Some mega chart hits live on forever… as one-hit wonders. And the 1970s produced more than its fair share of these. If you haven’t heard of them directly, you’ve probably heard them in movies or through cover versions. Though some of these artists certainly had other great songs over the years, none remotely matched the success of these huge hits.
Here are seven bonafide acts that set the world on fire, but only one time…
“Dancing in the Moonlight”
This upbeat number, performed by King Harvest, was released in 1972 and reached the US Billboard Hot 100’s Top 20.
As writer Sherman Kelly revealed, the inspiration for “Dancing In The Moonlight” came from a dark place. Kelly was working as a musician in the Caribbean in 1969 when he was attacked by a criminal gang.
“At that time, I suffered multiple facial fractures and wounds and was left for dead,” he wrote on his website. The idea of another, safer place and “the dream of a peaceful and joyful celebration of life” led to him composing the track.
Van McCoy penned this 1975 floor filler, which took the Hot 100 top spot. It also boogied its way into the Top 10 around the world and bagged a Grammy Award. “The Hustle” itself is a dance routine, which McCoy’s colleague Charles Kipps observed at a club. Do the Hustle!
Although some of McCoy’s other songs received decent airplay, none reached the level of success that “The Hustle” had.
To many listeners, “Black Betty” is a rock track by Ram Jam. Its true origins, however, are as a historic American work song. Popularized by Lead Belly Ledbetter (1888 – 1949), the actual writer is unknown.
In their analysis, Society of Rock writes that the title “may refer to the nickname given to a number of objects: a musket, a bottle of whisky, a whip, or a penitentiary transfer wagon.”
Jaunty it may be, but the release has proved controversial. It was banned from University of New Hampshire hockey games in 2006 for seven years. The hit was viewed as possibly racist in content.
Ram Jam’s version reached the Top 10 in the UK and Australia in 1977. It also made the US Top 20.
“All Right Now”
Performed by Free and written by Andy Fraser and Paul Rodgers, “All Right Now” hit the Top 10 worldwide between the 1970s and ‘90s.
It reportedly took a matter of minutes to compose, and was fuelled by a gig gone wrong in Durham, England. Fraser rallied creatively against the negative experience and a rock classic was born.
“Spirit in the Sky”
Another track that took well under half an hour to write was Norman Greenbaum’s “Spirit In The Sky” (1969). It flew into the Top 5 in many territories and was No.1 in the UK and Ireland. The song reached #3 in the US Billboard 100.
Talking to Rolling Stone in 2020, Greenbaum mentioned that a Native American-themed greeting card titled “Spirit In The Sky” triggered the idea, together with the religious singing of Porter Wagoner.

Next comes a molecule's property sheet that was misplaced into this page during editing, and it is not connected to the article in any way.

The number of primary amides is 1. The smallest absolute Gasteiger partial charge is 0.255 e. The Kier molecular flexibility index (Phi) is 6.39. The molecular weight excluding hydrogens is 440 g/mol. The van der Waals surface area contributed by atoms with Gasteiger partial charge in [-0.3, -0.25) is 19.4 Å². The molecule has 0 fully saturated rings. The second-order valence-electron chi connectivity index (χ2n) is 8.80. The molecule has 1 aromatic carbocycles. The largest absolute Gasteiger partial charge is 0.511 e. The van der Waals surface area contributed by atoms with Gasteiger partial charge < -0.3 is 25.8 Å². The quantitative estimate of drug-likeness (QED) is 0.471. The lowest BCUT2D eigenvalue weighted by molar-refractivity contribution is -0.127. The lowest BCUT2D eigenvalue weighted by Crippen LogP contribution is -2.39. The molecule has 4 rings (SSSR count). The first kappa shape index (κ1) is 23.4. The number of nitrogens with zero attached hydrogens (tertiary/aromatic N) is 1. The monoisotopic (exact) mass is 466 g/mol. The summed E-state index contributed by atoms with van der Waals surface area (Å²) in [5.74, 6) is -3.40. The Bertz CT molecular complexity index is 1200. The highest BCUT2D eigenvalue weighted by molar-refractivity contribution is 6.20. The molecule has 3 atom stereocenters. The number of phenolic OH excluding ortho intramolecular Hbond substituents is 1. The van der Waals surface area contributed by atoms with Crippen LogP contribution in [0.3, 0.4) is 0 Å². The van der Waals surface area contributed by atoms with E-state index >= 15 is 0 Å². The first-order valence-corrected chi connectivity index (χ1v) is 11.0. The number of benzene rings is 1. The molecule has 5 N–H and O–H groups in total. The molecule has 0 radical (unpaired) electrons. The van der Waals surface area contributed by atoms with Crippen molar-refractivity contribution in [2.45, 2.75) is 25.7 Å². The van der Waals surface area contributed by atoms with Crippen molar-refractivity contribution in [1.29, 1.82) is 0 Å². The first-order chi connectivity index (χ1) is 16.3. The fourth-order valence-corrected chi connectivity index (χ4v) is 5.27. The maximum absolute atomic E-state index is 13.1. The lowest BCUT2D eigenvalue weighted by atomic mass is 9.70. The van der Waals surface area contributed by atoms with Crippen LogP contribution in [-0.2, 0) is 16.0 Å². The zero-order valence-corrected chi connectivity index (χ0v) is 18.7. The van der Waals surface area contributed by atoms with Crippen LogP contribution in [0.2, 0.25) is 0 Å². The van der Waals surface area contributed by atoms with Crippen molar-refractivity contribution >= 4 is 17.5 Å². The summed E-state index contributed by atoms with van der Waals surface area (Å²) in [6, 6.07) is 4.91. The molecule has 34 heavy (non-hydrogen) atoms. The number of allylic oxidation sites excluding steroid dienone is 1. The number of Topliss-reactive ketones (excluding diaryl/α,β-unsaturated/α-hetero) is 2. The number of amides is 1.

Greenbaum also used the black and white approach of cowboy movies as inspiration. “I said to myself, ‘Well, I’ve never written a religious song. I’ve written some oddball songs, but some serious song, I can do that.’”
The track was back in the public imagination care of Guardians Of The Galaxy (2014). Older readers may remember its inclusion in Quentin Tarantino’s Reservoir Dogs (1992)! Guardians, directed by James Gunn, also featured another seventies “one-hit wonder” – “Hooked On A Feeling,” performed by Blue Swede.
British band Ace had a big hit with their 1975 single “How Long,” which reached No. 3 on the Billboard Hot 100. In 2020, however, the song went all the way to No. 1 when it began appearing in ads for Amazon Prime.
Though it might appear to be about a two-timing lover, “How Long” was actually inspired when lead singer Paul Carrack, who penned the hit, found out that Ace’s bass player was performing with other bands!
Although Carrack went on to find success with other groups, “How Long” was Ace’s only hit together.
The temperature is turned up now for what, at the time, was a controversial and racy song.
Written by Bill Danoff, “Afternoon Delight” was released by the Starland Vocal Band. It reached the top of the US Billboard 100, where its success climaxed in 1976.
Saucy and suggestive, it nevertheless has a more wholesome dimension. GQ writes that “Danoff’s song, then and even more so now, promises the fantasy of a simpler time, one that never existed, except in our wishes.”
Finding they were unable to match the success of “Afternoon Delight,” the band broke up in 1981 but remained on friendly terms.
More from us: Billy Joel Wrote His Most Popular Song With John Lennon’s Son- And He Hates It
The hit was famously featured in the 1997 drama Good Will Hunting, where Matt Damon made mischief with the lyrics.